Prologue - The Return to Zero

The young girl stared down at the stone in her hands, and couldn't help but wonder what her parents would think of it. It was a very pretty thing, she thought, and even though it was red, a color she hated, there was a certain quality to it that made it seem almost mystical. Certainly, she had seen magical gemstones before. Her parents were, if not prominent, then at least capable magic users, so something of that sort would not have seemed so wondrous. This stone, however, was like nothing she could remember. It had to be foreign, she decided. There was something about its composition that simply seemed otherworldly, something subtle that was hard to detect without really staring at it for a while. The girl had heard stories of great gemstones from the main continent before, though she had never seen one. They were supposedly very rare, however, and the girl wondered if she had just stumbled across one.

Looking up at the horizon, she only now noticed that the sun was beginning to set, and stood up in alarm. She had spent far too much time out in the city, and her parents were surely worrying themselves to death even now. She giggled slightly in amusement as she thought about what their expressions would be like, even as she nervously worried that they might decide to punish her. Though, really, Sunhold was such a nice, grand city. Surely there was nothing to worry about here for them to punish her over?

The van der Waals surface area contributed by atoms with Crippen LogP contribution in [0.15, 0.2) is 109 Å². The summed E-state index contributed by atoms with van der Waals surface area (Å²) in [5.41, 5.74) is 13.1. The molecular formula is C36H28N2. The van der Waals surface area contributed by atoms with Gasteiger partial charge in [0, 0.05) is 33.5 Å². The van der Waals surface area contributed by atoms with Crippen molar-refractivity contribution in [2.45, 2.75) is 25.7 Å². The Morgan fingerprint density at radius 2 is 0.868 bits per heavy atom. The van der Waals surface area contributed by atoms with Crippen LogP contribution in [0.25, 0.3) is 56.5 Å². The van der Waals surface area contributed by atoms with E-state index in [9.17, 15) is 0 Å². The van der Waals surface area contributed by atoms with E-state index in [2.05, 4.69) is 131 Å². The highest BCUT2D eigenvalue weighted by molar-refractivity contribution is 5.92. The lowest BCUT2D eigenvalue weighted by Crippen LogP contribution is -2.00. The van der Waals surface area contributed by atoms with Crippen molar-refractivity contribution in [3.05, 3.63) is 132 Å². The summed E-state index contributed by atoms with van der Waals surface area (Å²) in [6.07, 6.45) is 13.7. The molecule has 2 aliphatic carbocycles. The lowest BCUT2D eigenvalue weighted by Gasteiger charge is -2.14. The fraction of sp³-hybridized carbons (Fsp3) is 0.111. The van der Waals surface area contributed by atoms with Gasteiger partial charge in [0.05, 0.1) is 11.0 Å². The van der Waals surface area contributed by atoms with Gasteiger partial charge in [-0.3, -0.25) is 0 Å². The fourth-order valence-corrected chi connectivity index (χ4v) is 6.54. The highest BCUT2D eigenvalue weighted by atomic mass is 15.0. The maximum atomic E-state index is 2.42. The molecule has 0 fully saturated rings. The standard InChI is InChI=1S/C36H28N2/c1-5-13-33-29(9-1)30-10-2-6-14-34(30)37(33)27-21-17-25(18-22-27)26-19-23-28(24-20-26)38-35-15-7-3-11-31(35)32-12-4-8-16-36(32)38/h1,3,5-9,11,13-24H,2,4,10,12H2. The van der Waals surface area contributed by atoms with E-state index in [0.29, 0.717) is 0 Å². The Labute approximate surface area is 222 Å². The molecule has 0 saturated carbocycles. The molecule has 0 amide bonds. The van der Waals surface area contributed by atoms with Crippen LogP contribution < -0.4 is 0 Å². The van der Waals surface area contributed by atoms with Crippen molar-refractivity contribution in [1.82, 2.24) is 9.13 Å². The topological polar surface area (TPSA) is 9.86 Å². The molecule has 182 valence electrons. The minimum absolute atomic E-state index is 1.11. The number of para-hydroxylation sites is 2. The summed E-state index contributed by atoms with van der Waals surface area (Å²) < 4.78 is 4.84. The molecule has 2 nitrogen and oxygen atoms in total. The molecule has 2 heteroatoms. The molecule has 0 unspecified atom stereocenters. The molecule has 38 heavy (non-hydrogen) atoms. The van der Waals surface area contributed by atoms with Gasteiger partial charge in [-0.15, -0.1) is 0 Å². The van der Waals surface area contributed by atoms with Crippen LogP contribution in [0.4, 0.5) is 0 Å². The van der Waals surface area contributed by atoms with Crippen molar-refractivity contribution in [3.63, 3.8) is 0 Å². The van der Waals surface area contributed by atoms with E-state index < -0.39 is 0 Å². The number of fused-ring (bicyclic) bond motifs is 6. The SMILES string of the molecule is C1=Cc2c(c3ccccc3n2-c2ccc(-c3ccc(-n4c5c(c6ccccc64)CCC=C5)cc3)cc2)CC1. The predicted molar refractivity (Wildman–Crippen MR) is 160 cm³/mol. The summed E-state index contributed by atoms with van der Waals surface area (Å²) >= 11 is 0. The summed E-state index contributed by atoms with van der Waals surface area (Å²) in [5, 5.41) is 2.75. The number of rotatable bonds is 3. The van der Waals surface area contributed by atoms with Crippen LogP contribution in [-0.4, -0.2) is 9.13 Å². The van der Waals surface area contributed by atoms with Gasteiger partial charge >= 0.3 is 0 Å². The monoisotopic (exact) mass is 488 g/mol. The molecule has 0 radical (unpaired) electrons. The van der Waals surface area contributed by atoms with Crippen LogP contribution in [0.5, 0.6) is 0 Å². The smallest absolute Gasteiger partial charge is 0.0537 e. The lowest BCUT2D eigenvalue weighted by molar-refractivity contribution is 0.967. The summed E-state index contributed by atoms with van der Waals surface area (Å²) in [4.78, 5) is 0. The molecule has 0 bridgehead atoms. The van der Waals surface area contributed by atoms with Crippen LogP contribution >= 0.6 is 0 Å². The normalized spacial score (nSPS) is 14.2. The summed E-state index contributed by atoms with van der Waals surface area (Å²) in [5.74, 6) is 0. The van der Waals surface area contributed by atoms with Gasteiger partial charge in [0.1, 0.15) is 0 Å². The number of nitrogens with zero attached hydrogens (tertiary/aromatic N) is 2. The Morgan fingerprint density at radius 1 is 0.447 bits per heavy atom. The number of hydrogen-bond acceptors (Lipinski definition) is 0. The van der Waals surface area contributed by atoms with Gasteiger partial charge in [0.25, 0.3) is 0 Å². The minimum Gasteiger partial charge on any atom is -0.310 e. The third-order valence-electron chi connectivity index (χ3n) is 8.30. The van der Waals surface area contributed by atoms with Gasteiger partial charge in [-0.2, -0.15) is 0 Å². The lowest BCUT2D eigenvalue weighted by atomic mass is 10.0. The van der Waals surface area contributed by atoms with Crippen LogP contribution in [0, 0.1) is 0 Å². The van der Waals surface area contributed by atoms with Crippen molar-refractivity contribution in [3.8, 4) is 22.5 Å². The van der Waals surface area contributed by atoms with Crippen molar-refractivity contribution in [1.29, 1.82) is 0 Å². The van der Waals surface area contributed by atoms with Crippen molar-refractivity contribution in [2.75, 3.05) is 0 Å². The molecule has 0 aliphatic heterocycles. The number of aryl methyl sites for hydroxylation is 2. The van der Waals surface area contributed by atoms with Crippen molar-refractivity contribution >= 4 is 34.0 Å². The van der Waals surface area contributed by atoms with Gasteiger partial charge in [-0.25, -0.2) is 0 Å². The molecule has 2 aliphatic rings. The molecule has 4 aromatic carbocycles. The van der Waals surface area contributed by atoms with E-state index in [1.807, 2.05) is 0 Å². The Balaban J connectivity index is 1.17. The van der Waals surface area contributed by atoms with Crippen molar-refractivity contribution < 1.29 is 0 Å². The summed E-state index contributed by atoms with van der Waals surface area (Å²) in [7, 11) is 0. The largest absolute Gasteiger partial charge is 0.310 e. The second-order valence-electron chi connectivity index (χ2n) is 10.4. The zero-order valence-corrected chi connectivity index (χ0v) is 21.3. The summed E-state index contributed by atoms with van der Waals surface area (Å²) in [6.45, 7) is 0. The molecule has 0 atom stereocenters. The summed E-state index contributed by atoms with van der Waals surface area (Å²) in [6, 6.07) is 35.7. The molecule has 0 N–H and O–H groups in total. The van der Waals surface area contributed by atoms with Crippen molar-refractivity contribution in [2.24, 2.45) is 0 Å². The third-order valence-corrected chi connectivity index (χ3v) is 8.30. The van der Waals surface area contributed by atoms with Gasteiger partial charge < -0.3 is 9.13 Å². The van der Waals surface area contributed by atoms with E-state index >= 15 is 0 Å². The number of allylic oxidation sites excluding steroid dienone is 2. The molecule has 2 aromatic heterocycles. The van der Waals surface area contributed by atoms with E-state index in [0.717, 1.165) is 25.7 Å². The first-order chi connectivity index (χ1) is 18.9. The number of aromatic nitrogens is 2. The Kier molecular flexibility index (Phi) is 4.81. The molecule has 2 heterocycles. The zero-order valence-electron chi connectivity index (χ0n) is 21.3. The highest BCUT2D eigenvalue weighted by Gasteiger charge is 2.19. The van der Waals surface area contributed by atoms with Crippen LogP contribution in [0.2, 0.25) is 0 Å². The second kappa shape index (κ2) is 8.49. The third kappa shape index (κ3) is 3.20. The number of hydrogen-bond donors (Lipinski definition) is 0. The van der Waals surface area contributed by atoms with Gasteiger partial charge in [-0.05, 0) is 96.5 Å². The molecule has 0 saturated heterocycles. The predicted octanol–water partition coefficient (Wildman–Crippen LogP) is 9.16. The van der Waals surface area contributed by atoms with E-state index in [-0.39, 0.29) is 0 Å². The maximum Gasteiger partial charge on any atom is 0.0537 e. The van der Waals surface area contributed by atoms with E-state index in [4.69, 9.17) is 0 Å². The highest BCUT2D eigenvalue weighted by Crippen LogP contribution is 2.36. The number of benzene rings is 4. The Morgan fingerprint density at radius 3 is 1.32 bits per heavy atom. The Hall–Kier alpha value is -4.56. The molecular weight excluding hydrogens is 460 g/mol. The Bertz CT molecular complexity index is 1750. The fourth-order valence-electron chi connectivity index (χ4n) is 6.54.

With these thoughts in mind, she raced back towards the mansion she called home, almost tripping every once in a while on the hem of her dress. She didn't pay any attention to the surrounding buildings as she made her way through the city; she didn't have to. She had spent her entire life since she could walk exploring Sunhold, much to her parents' exasperation. She had always been much more interested in watching people in their daily lives and looking at all the fine buildings in the city than anything else, including her studies, and while she was a good student, she would probably never be superb, like her tutors claimed she could be if only she would get her head out of the clouds. The girl thought these comments were funny coming from a bunch of stuffy old men who probably never went outside to really experience life.